Yesterday, a friend and colleague, Jen Huerta Ball fell asleep in Christ. Jen had a unique way of speaking the truth in love, an irrepressible joy of being known by Jesus, and a complete confidence that our humanity was involved in a long journey of transformation by the Word and Spirit. One might look across Facebook and read of the many tributes and expressions of grief from those whose lives were personally touched by Jen. I will add that when I first joined InterVarsity, I met Jen and Jon, and upon learning I was serving among international students, they instantly perceived the importance and dignity of me and of the service. I felt so loved: and I still do. And that embrace and understanding by Jen remained a constant thread in our infrequent meetings.
I’m not into folk religion, but my wife has oft commented, “2018 has really sucked.” She’s right. It’s been a hard year for a variety of family and friends; I will spare you the other sorrow-generating circumstances. In just this year alone, I’ve observed 3 men lose their wives: my father-in-law, a friend from the other side of the world, and now, Jon. I’ve watched and listened to these three men steward their wives, in varying measures, in the path of this life into the next. They are nothing if not heroic. They would demur at this point, but I will stick with my judgement.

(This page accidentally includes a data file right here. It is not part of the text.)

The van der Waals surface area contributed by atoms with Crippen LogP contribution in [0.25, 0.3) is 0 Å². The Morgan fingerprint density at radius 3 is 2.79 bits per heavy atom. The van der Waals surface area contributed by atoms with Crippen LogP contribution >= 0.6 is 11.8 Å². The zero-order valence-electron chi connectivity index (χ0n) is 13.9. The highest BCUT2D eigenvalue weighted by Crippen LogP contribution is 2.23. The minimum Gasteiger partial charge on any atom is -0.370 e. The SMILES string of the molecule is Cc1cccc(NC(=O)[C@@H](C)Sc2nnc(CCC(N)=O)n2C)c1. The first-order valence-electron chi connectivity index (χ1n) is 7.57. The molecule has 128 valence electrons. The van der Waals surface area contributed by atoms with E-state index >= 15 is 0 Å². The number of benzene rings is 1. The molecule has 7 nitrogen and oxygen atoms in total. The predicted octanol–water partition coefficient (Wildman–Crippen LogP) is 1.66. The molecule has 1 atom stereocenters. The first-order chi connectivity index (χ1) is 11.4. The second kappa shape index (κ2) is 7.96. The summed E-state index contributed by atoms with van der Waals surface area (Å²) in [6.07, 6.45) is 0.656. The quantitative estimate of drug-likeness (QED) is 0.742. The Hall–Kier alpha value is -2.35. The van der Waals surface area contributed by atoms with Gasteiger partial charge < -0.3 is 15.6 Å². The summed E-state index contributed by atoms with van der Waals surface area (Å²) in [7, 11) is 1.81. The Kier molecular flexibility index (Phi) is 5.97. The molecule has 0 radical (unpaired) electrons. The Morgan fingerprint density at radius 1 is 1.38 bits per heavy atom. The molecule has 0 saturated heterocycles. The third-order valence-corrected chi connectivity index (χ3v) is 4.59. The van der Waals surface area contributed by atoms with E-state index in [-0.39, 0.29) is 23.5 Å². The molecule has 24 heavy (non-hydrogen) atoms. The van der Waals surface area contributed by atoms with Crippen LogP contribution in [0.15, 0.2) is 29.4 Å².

And, for them, as is true for each of us, grief has a way of surprising us, of sneaking up, unveiling our memories, assisting us in that imperfect recall of life together. The loneliness that follows is the worst: but, I would not want my memory erased or lost.
I’ve noticed that grief can serve as the great reset button in our lives, and this is true for the three men. What I mean by “reset” is that who is important, and thus, complaining about them or anyone else, for that matter, gets resolved in a way that, first of all, recovers their humanity. To cavil, to practice the unnecessary pettiness, erodes the one being picky and the person in focus. Grief has a unique power to illuminate this characteristic and to redirect it into the constructive and right questioning of matters that lead into life.
My sense is that these men are on a vocation of grief; it is a calling that demonstrates the heart-rending power of grief to transform us, and collaborate with Jesus in ways that make us more human, and ready for a eternal-kind of life.